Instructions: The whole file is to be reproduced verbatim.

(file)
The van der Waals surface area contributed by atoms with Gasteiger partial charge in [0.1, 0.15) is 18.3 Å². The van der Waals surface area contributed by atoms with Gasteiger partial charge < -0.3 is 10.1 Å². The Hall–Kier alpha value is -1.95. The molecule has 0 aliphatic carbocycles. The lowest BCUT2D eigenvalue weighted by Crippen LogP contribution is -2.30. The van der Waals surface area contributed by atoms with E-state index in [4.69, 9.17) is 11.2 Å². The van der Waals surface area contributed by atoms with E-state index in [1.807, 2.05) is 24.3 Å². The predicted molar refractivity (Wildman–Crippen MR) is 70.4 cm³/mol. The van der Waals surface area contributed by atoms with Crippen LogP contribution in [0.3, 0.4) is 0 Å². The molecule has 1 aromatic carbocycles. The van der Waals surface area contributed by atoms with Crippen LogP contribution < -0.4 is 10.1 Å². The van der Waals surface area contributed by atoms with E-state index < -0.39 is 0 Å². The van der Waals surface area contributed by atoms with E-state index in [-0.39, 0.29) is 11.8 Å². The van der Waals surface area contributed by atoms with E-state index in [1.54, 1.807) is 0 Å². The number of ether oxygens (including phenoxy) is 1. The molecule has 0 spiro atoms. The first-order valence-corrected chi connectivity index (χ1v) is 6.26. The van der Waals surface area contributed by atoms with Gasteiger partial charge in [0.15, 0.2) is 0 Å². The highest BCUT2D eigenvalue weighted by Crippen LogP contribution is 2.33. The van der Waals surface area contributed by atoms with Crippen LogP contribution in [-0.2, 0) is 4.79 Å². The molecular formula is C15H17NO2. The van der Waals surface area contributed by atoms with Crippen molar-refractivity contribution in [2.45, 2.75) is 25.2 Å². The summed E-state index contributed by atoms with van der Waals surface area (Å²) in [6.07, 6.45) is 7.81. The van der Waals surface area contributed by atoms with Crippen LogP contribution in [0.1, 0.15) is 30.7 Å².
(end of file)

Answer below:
The van der Waals surface area contributed by atoms with Gasteiger partial charge in [0.1, 0.15) is 18.3 Å². The van der Waals surface area contributed by atoms with Gasteiger partial charge < -0.3 is 10.1 Å². The Hall–Kier alpha value is -1.95. The molecule has 0 aliphatic carbocycles. The lowest BCUT2D eigenvalue weighted by Crippen LogP contribution is -2.30. The van der Waals surface area contributed by atoms with E-state index in [4.69, 9.17) is 11.2 Å². The van der Waals surface area contributed by atoms with E-state index in [1.807, 2.05) is 24.3 Å². The predicted molar refractivity (Wildman–Crippen MR) is 70.4 cm³/mol. The van der Waals surface area contributed by atoms with Crippen LogP contribution in [0.3, 0.4) is 0 Å². The molecule has 1 aromatic carbocycles. The van der Waals surface area contributed by atoms with Crippen LogP contribution < -0.4 is 10.1 Å². The van der Waals surface area contributed by atoms with E-state index < -0.39 is 0 Å². The van der Waals surface area contributed by atoms with E-state index in [-0.39, 0.29) is 11.8 Å². The van der Waals surface area contributed by atoms with E-state index in [1.54, 1.807) is 0 Å². The number of ether oxygens (including phenoxy) is 1. The molecule has 0 spiro atoms. The first-order valence-corrected chi connectivity index (χ1v) is 6.26. The van der Waals surface area contributed by atoms with Gasteiger partial charge in [0.15, 0.2) is 0 Å². The highest BCUT2D eigenvalue weighted by Crippen LogP contribution is 2.33. The van der Waals surface area contributed by atoms with Crippen LogP contribution in [-0.2, 0) is 4.79 Å². The molecular formula is C15H17NO2. The van der Waals surface area contributed by atoms with Crippen molar-refractivity contribution in [2.45, 2.75) is 25.2 Å². The summed E-state index contributed by atoms with van der Waals surface area (Å²) in [6.07, 6.45) is 7.81. The van der Waals surface area contributed by atoms with Crippen LogP contribution in [0.1, 0.15) is 30.7 Å².